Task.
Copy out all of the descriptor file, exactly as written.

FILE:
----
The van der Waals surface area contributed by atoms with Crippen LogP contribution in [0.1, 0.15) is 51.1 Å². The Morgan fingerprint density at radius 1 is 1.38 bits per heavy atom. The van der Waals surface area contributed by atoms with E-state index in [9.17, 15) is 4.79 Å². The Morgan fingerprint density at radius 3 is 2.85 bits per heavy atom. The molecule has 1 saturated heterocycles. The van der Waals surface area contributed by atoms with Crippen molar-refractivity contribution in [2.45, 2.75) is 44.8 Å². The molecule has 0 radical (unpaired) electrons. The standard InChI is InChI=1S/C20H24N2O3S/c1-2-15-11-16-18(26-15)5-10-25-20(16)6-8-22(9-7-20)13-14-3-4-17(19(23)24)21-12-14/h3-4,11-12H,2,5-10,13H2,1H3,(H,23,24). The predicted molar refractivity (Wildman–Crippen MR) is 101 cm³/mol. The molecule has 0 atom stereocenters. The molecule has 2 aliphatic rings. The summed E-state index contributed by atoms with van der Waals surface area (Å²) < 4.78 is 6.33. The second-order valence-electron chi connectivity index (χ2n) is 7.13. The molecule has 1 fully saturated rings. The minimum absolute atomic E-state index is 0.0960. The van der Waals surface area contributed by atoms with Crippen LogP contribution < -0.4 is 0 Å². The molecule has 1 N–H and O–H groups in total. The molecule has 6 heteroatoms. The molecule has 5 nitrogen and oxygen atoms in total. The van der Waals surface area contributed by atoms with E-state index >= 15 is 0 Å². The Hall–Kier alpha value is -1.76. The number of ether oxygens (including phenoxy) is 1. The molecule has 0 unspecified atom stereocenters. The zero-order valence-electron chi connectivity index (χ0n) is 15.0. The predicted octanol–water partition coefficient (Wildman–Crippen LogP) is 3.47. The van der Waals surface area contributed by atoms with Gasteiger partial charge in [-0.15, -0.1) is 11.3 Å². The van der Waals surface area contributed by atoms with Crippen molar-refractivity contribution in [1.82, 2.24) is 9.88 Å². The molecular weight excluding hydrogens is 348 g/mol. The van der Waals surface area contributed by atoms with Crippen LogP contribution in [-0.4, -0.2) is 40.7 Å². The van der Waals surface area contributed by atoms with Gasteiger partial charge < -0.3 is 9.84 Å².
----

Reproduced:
The van der Waals surface area contributed by atoms with Crippen LogP contribution in [0.1, 0.15) is 51.1 Å². The Morgan fingerprint density at radius 1 is 1.38 bits per heavy atom. The van der Waals surface area contributed by atoms with E-state index in [9.17, 15) is 4.79 Å². The Morgan fingerprint density at radius 3 is 2.85 bits per heavy atom. The molecule has 1 saturated heterocycles. The van der Waals surface area contributed by atoms with Crippen molar-refractivity contribution in [2.45, 2.75) is 44.8 Å². The molecule has 0 radical (unpaired) electrons. The standard InChI is InChI=1S/C20H24N2O3S/c1-2-15-11-16-18(26-15)5-10-25-20(16)6-8-22(9-7-20)13-14-3-4-17(19(23)24)21-12-14/h3-4,11-12H,2,5-10,13H2,1H3,(H,23,24). The predicted molar refractivity (Wildman–Crippen MR) is 101 cm³/mol. The molecule has 0 atom stereocenters. The molecule has 2 aliphatic rings. The summed E-state index contributed by atoms with van der Waals surface area (Å²) < 4.78 is 6.33. The second-order valence-electron chi connectivity index (χ2n) is 7.13. The molecule has 1 fully saturated rings. The minimum absolute atomic E-state index is 0.0960. The van der Waals surface area contributed by atoms with Crippen LogP contribution < -0.4 is 0 Å². The molecule has 1 N–H and O–H groups in total. The molecule has 6 heteroatoms. The molecule has 5 nitrogen and oxygen atoms in total. The van der Waals surface area contributed by atoms with E-state index >= 15 is 0 Å². The Hall–Kier alpha value is -1.76. The number of ether oxygens (including phenoxy) is 1. The molecule has 0 unspecified atom stereocenters. The zero-order valence-electron chi connectivity index (χ0n) is 15.0. The predicted octanol–water partition coefficient (Wildman–Crippen LogP) is 3.47. The van der Waals surface area contributed by atoms with Gasteiger partial charge in [-0.15, -0.1) is 11.3 Å². The van der Waals surface area contributed by atoms with Crippen molar-refractivity contribution in [1.82, 2.24) is 9.88 Å². The molecular weight excluding hydrogens is 348 g/mol. The van der Waals surface area contributed by atoms with Crippen LogP contribution in [-0.4, -0.2) is 40.7 Å². The van der Waals surface area contributed by atoms with Gasteiger partial charge < -0.3 is 9.84 Å².